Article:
4 Questions You Better Never Fully Answer
In business, it can be tempting to get the ball rolling then spend the rest of your time chasing it. In management, that temptation to continue the status quo can be all but insurmountable. Friend, if you want to survive, you better surmount that tendency. You better get better. One way to do that is to never stop asking these five vital questions.
Who should we be selling to? In the beginning the right target market can be so clear you can actually miss the boat completely. It doesn’t matter if These People Buy It if, all the while, Those People Over There would buy more of it more often. The lesson? Don’t pigeon-hole yourself with stale “common knowledge.” Keep your market analysis fresh. Don’t send good money after bad and definitely do not leave money on the table.
Is this really worth doing? Too many businesses fail because they remain committed to a failed business model … or, worse, they are having somewhat limited success that looks like actual success. Remember Borders? What about Radio Shack? They had customers there every day. They looked busy at times. But it wasn’t enough. Eventually, reality overcame assumption, and they had to close their doors. Meanwhile, their competition learned how to flourish. Why? Because they chose a business model that worked better.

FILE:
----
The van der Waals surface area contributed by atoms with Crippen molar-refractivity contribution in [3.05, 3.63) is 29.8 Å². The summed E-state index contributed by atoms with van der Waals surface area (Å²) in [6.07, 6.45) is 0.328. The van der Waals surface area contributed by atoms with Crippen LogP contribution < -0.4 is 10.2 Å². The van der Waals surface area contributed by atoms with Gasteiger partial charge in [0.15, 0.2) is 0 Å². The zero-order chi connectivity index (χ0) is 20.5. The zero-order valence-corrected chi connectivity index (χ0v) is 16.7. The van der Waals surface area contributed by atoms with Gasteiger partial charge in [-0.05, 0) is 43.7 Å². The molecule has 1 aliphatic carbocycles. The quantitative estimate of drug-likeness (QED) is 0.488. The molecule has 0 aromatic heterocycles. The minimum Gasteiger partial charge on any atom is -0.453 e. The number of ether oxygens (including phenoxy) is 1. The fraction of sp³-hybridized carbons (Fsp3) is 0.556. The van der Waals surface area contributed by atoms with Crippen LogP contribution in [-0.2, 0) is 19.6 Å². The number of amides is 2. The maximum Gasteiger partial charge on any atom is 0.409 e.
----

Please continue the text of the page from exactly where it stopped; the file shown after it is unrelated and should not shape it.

Do the people calling the shots have a clue? Now, this is not a clarion call for that oh so typical culling of middle management that corporate America loves so much. This is about knowing you have the right people in the right positions. It doesn’t help if the people best able to make decisions in a certain area are busy making decisions in another. Even if their decisions are more or less okay, they are still not in the best position to benefit your company.
How can we make more money? This is never a wrong or bad question to ask. Never stop asking it … and demanding tangible, workable answers, not just pie in the sky sloganeering.
Hey manager, what about it? How many of these have you stopped asking? How is that failure hurting your bottom line, and how can you correct it? Better get to work.
Roman Temkin is a real estate developer from NYC.